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October 31, 2019

Senate Passes FY2020 Transportation Spending Bill

By Matt Reiffer

Today the U.S. Senate passed their version of the annual spending bill for transportation programs for Fiscal Year 2020.  It was included in a four-bill package that was approved 84-9.

The Senate bill continued the trend from the last two years in supplementing traditional trust funds with additional investments under a new two-year budget agreement.  The bill fulfills FAST Act funding levels for highway programs at $46.4 billion from the Highway Trust Fund and adds an additional $2.7 billion from the General Fund: $1.25 billion for surface transportation block grants and railway-highway crossing safety improvement, $1.25 billion for bridge repairs.

A total of $13 billion is provided for Federal Transit Administration programs, fully funding FAST Act commitments and adding $560 million for transit infrastructure grants. The bill allocates nearly $2 billion for Capital Investment Grants, which is $547 million less that last year but sufficient to satisfy existing project funding agreements and advance new projects meeting eligibility requirements.  In addition, ACEC successfully supported an amendment that would prevent a 12% across-the-board cut to transit programs, which was triggered by a Treasury rule due to a shortfall of anticipated receipts into the Transit Account of the Highway Trust Fund.  The amendment preserved $1.2 billion in formula funding and was approved 82-11.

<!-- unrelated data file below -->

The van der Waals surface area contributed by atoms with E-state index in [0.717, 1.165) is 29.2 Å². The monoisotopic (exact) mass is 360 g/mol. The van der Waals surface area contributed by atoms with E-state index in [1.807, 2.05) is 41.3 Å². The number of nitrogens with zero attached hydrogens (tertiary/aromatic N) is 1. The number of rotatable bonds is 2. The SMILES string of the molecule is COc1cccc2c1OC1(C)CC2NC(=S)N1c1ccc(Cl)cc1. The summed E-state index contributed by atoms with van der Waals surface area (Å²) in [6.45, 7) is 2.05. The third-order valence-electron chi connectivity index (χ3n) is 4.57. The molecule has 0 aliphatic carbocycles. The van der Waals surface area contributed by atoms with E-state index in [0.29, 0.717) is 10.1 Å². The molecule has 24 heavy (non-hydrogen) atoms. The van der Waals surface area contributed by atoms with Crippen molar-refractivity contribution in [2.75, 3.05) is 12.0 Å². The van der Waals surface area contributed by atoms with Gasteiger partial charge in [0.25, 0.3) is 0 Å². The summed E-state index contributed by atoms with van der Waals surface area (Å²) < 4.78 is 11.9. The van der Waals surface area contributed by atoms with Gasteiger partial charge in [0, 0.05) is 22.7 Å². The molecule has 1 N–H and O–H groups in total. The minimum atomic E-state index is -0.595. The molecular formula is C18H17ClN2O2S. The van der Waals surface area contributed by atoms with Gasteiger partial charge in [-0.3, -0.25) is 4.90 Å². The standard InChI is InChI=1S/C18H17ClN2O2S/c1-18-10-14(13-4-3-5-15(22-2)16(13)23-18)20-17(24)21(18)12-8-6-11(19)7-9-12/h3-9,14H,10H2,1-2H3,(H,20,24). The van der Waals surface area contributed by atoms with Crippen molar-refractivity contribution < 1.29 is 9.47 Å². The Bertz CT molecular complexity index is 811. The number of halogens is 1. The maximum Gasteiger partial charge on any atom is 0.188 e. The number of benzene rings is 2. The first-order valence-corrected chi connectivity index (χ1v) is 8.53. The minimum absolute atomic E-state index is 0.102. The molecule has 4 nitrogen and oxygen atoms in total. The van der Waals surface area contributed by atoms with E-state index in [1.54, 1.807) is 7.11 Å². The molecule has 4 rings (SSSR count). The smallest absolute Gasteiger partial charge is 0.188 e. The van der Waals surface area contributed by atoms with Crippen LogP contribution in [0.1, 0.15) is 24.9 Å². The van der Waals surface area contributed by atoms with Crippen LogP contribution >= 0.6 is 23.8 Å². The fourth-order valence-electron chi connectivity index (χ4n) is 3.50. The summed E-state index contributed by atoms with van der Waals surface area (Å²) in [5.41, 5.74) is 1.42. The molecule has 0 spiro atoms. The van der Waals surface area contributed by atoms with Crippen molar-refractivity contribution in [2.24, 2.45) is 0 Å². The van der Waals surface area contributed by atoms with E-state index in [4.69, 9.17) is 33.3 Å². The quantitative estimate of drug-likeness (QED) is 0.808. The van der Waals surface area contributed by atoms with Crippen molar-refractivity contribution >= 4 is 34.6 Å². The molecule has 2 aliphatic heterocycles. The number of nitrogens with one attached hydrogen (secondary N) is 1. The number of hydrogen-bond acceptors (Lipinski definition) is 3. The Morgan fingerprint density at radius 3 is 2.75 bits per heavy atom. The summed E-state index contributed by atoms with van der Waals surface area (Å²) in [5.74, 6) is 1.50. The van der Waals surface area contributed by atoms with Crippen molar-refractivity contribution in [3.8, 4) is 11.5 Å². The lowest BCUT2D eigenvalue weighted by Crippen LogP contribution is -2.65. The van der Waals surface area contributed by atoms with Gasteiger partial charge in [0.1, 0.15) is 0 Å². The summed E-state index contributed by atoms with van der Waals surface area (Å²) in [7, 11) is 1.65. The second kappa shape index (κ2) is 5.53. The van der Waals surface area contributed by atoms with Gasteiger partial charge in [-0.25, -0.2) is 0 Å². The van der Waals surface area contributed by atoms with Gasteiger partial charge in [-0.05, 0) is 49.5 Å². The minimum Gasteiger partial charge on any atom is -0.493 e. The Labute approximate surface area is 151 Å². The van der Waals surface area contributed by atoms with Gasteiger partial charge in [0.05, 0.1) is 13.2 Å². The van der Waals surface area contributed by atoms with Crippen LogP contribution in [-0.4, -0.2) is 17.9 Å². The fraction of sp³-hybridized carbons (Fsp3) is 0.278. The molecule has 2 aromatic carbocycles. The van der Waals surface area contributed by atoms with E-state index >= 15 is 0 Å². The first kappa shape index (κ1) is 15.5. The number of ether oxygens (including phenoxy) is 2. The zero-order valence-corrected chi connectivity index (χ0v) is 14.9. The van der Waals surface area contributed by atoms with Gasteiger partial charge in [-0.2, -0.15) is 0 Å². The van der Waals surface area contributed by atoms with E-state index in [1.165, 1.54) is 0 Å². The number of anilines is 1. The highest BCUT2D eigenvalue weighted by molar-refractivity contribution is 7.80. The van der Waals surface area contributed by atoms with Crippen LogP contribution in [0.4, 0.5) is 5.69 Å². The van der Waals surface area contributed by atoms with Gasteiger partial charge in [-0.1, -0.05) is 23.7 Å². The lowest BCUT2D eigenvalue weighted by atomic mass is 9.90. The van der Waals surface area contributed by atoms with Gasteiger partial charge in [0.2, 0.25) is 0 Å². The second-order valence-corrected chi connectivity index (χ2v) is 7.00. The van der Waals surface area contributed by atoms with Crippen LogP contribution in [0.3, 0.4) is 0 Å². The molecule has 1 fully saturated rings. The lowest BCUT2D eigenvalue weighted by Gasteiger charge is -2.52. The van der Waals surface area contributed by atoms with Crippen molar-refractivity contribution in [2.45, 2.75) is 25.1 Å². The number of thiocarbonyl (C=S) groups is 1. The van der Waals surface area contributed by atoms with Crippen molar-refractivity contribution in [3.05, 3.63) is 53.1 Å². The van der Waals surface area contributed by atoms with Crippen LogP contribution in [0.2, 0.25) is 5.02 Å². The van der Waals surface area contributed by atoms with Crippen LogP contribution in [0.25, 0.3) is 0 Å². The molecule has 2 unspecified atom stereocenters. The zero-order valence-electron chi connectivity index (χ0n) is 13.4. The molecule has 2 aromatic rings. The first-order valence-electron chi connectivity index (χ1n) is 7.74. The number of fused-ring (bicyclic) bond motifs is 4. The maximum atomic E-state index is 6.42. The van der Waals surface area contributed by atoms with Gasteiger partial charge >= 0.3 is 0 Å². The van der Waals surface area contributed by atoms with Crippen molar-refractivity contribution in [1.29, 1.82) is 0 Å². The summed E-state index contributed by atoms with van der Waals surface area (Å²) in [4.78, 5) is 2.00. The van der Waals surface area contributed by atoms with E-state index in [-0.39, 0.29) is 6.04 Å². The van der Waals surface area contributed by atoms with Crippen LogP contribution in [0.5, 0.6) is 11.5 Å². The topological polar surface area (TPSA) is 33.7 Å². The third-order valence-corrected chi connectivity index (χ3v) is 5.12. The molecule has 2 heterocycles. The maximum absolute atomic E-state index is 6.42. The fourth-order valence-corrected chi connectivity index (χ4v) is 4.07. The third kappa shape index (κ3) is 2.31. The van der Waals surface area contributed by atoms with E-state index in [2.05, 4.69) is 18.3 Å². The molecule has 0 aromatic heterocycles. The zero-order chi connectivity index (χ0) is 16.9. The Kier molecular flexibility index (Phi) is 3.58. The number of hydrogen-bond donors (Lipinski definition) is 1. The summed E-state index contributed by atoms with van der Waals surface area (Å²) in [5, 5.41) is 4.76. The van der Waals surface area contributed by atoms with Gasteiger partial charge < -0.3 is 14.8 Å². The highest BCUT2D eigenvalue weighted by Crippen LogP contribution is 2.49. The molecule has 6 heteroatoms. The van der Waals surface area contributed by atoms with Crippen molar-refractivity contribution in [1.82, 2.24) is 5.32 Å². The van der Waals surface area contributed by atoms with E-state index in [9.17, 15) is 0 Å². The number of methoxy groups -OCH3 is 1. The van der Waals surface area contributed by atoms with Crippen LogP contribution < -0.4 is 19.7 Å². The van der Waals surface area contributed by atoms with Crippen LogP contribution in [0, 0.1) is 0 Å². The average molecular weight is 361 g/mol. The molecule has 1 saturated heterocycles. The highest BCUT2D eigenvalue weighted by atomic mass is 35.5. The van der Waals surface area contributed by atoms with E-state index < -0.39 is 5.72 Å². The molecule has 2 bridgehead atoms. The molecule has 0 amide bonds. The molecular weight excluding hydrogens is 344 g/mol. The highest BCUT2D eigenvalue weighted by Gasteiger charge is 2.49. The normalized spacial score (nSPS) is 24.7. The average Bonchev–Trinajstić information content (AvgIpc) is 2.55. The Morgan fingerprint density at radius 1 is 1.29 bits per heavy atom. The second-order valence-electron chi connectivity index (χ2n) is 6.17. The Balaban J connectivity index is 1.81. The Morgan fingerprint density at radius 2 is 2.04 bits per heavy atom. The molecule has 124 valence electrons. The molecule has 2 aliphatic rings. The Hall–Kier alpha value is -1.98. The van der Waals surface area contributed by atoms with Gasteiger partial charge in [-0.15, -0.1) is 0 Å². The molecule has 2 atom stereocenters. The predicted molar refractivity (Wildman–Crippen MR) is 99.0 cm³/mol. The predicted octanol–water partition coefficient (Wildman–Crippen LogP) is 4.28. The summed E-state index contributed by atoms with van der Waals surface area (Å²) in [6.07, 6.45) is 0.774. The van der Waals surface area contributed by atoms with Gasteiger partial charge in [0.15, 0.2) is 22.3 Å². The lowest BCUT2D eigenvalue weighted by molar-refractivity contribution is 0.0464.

Rail programs are funded at $2.8 billion in the Senate bill, including $255 million for Consolidated Rail Infrastructure and Safety Improvements, $300 million for Federal-State Partnership for State of Good Repair, and $2 billion for Amtrak, including $680 million for the Northeast Corridor.

For aviation, the bill maintains Airport Improvement Program spending from the Airport & Airways Trust Fund at $3.35 billion and adds $450 million in competitive airport grant funding from the General Fund.

The bill appropriates $1 billion for multi-modal project grants (TIGER/BUILD), an increase of $100 million above 2019, and provides $3.3 billion for Community Development Block Grants, consistent with the 2019 level.

The House of Representatives approved its version of the transportation spending bill earlier in the summer (see my previous message for details).  House and Senate negotiators will need to reconcile the differences in their respective proposals, likely combining several appropriations bills into one legislative package.  The current dispute centers around overall spending allocations across defense, homeland security, and non-defense programs, and in particular whether and how much to allocate to construction of the border wall.

The current short-term stopgap measure expires on November 21.  Another extension is likely, the duration of which is still under consideration.

Please email if you have any questions.

Matt Reiffer is ACEC's senior director of transportation programs.


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